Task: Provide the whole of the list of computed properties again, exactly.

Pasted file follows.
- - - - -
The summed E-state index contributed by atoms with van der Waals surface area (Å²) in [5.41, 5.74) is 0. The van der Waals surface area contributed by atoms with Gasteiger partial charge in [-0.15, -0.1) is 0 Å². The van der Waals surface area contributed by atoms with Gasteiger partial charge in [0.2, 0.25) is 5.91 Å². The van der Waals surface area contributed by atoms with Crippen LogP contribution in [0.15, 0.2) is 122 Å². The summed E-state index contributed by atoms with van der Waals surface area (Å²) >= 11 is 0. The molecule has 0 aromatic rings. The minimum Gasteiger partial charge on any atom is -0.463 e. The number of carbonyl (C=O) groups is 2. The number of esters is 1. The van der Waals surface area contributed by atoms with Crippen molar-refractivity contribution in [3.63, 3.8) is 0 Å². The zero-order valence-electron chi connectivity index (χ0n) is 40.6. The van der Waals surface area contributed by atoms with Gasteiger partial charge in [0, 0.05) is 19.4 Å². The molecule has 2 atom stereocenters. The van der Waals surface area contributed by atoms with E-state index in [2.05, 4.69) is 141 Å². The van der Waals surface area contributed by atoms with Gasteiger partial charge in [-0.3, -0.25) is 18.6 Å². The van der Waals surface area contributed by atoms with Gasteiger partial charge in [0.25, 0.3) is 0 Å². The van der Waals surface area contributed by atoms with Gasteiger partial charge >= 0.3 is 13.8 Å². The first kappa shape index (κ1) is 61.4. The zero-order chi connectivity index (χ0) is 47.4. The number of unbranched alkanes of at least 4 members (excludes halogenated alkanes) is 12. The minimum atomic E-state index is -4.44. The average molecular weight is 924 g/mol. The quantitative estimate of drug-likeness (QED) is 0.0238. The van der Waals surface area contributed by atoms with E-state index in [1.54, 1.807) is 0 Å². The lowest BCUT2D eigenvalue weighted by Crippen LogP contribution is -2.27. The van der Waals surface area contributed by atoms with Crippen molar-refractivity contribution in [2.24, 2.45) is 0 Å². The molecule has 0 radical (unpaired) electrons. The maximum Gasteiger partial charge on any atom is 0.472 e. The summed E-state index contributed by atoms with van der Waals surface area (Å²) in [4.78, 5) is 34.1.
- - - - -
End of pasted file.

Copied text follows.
The summed E-state index contributed by atoms with van der Waals surface area (Å²) in [5.41, 5.74) is 0. The van der Waals surface area contributed by atoms with Gasteiger partial charge in [-0.15, -0.1) is 0 Å². The van der Waals surface area contributed by atoms with Gasteiger partial charge in [0.2, 0.25) is 5.91 Å². The van der Waals surface area contributed by atoms with Crippen LogP contribution in [0.15, 0.2) is 122 Å². The summed E-state index contributed by atoms with van der Waals surface area (Å²) >= 11 is 0. The molecule has 0 aromatic rings. The minimum Gasteiger partial charge on any atom is -0.463 e. The number of carbonyl (C=O) groups is 2. The number of esters is 1. The van der Waals surface area contributed by atoms with Crippen molar-refractivity contribution in [3.63, 3.8) is 0 Å². The zero-order valence-electron chi connectivity index (χ0n) is 40.6. The van der Waals surface area contributed by atoms with Gasteiger partial charge in [0, 0.05) is 19.4 Å². The molecule has 2 atom stereocenters. The van der Waals surface area contributed by atoms with E-state index in [2.05, 4.69) is 141 Å². The van der Waals surface area contributed by atoms with Gasteiger partial charge in [-0.3, -0.25) is 18.6 Å². The van der Waals surface area contributed by atoms with Gasteiger partial charge in [0.25, 0.3) is 0 Å². The van der Waals surface area contributed by atoms with Gasteiger partial charge >= 0.3 is 13.8 Å². The first kappa shape index (κ1) is 61.4. The zero-order chi connectivity index (χ0) is 47.4. The number of unbranched alkanes of at least 4 members (excludes halogenated alkanes) is 12. The minimum atomic E-state index is -4.44. The average molecular weight is 924 g/mol. The quantitative estimate of drug-likeness (QED) is 0.0238. The van der Waals surface area contributed by atoms with E-state index in [1.54, 1.807) is 0 Å². The lowest BCUT2D eigenvalue weighted by Crippen LogP contribution is -2.27. The van der Waals surface area contributed by atoms with Crippen molar-refractivity contribution in [2.24, 2.45) is 0 Å². The molecule has 0 radical (unpaired) electrons. The maximum Gasteiger partial charge on any atom is 0.472 e. The summed E-state index contributed by atoms with van der Waals surface area (Å²) in [4.78, 5) is 34.1.